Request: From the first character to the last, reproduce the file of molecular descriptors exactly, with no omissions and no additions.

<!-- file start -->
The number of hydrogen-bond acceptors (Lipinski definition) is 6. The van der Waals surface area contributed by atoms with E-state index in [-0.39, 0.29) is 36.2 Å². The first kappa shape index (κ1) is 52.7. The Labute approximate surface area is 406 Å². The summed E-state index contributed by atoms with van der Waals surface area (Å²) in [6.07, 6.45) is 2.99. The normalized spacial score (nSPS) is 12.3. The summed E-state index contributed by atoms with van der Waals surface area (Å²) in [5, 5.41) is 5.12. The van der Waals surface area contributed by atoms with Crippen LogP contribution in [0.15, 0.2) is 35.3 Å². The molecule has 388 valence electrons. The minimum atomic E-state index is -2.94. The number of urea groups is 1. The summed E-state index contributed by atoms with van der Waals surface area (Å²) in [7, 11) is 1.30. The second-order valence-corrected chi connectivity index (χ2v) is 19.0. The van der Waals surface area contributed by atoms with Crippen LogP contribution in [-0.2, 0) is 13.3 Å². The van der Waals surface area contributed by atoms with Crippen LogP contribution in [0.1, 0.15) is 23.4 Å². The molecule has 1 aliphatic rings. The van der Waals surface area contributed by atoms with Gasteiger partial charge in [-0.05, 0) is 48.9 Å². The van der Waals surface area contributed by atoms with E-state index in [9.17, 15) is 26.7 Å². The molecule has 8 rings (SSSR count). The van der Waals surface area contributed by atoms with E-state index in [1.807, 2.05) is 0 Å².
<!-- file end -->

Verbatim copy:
The number of hydrogen-bond acceptors (Lipinski definition) is 6. The van der Waals surface area contributed by atoms with E-state index in [-0.39, 0.29) is 36.2 Å². The first kappa shape index (κ1) is 52.7. The Labute approximate surface area is 406 Å². The summed E-state index contributed by atoms with van der Waals surface area (Å²) in [6.07, 6.45) is 2.99. The normalized spacial score (nSPS) is 12.3. The summed E-state index contributed by atoms with van der Waals surface area (Å²) in [5, 5.41) is 5.12. The van der Waals surface area contributed by atoms with Crippen LogP contribution in [0.15, 0.2) is 35.3 Å². The molecule has 388 valence electrons. The minimum atomic E-state index is -2.94. The number of urea groups is 1. The summed E-state index contributed by atoms with van der Waals surface area (Å²) in [7, 11) is 1.30. The second-order valence-corrected chi connectivity index (χ2v) is 19.0. The van der Waals surface area contributed by atoms with Crippen LogP contribution in [-0.2, 0) is 13.3 Å². The van der Waals surface area contributed by atoms with Crippen LogP contribution in [0.1, 0.15) is 23.4 Å². The molecule has 1 aliphatic rings. The van der Waals surface area contributed by atoms with Gasteiger partial charge in [-0.05, 0) is 48.9 Å². The van der Waals surface area contributed by atoms with E-state index in [9.17, 15) is 26.7 Å². The molecule has 8 rings (SSSR count). The van der Waals surface area contributed by atoms with E-state index in [1.807, 2.05) is 0 Å².